“I’m not going to say it was easy, but if you want something enough, you’ll do what you need to do to get everything done,” she said.

A native of Troy, NY, Bischoff will be moving out to her new home away from home in mid-August, and although she has only lived in the Northeast, she’s not that worried about her upcoming shift into the unknown.

“From what I’ve experienced it is a bit different down there, but the students that go to Rice for history alone are from all over,” she said. “Texas, the eastern seaboard, they’re from everywhere, so it’s not as if I’ll be an oddity.” 

At her future home away from home, Bischoff will also be studying a slightly different topic: the U.S. South in the 19th Century, which is the focus of Rice’s program (it’s also the home of the Jefferson Davis papers). Although she admits she knows “next to nothing about southern history unless it’s in relation to the north,” Bischoff said she is excited for the opportunity to learn a new viewpoint.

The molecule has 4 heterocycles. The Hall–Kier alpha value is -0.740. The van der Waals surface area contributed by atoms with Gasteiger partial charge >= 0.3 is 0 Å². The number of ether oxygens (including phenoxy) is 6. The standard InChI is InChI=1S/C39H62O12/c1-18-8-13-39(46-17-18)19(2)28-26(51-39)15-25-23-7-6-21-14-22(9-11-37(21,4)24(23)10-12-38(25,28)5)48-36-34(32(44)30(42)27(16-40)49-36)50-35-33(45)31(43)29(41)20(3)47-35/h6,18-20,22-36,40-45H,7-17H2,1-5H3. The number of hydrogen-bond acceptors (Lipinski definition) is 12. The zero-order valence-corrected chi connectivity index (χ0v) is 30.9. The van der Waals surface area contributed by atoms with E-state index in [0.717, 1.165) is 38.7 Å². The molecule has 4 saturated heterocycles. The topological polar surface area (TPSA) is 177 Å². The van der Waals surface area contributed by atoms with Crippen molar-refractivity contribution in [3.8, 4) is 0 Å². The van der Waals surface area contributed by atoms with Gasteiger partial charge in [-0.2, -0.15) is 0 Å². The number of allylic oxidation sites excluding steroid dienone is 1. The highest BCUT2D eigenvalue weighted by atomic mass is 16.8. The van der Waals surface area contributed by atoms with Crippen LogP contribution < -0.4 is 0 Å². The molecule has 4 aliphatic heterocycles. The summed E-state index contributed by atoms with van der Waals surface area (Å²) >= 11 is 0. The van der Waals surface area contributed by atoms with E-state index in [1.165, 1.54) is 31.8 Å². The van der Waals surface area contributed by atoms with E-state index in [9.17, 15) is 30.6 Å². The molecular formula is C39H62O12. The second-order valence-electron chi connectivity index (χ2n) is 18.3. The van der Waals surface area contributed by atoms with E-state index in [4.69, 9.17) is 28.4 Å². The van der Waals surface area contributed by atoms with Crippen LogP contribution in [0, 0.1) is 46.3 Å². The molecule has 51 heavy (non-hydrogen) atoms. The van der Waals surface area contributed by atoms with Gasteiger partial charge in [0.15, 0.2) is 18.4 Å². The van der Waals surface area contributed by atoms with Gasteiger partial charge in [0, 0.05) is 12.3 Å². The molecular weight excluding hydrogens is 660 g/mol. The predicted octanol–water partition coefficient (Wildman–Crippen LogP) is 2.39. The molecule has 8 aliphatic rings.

“I want to study it because that perspective is lacking in Northern institutions, and I would like to gain that perspective to supplement what I’ve already learned,” said Bischoff.

In the long-run, Bischoff is hoping to take that three-dimensional perspective and offer it to students as a college professor. Although she likes the idea of coming back to the east coast, she knows that might be impossible.

“My long-term goal is to become a professor, and so while I’d like to come back, I understand I may not be able to,” she said. “I have done some traveling to get the education, so I imagine I’ll be pretty open to going anywhere.”

-- Frank Visco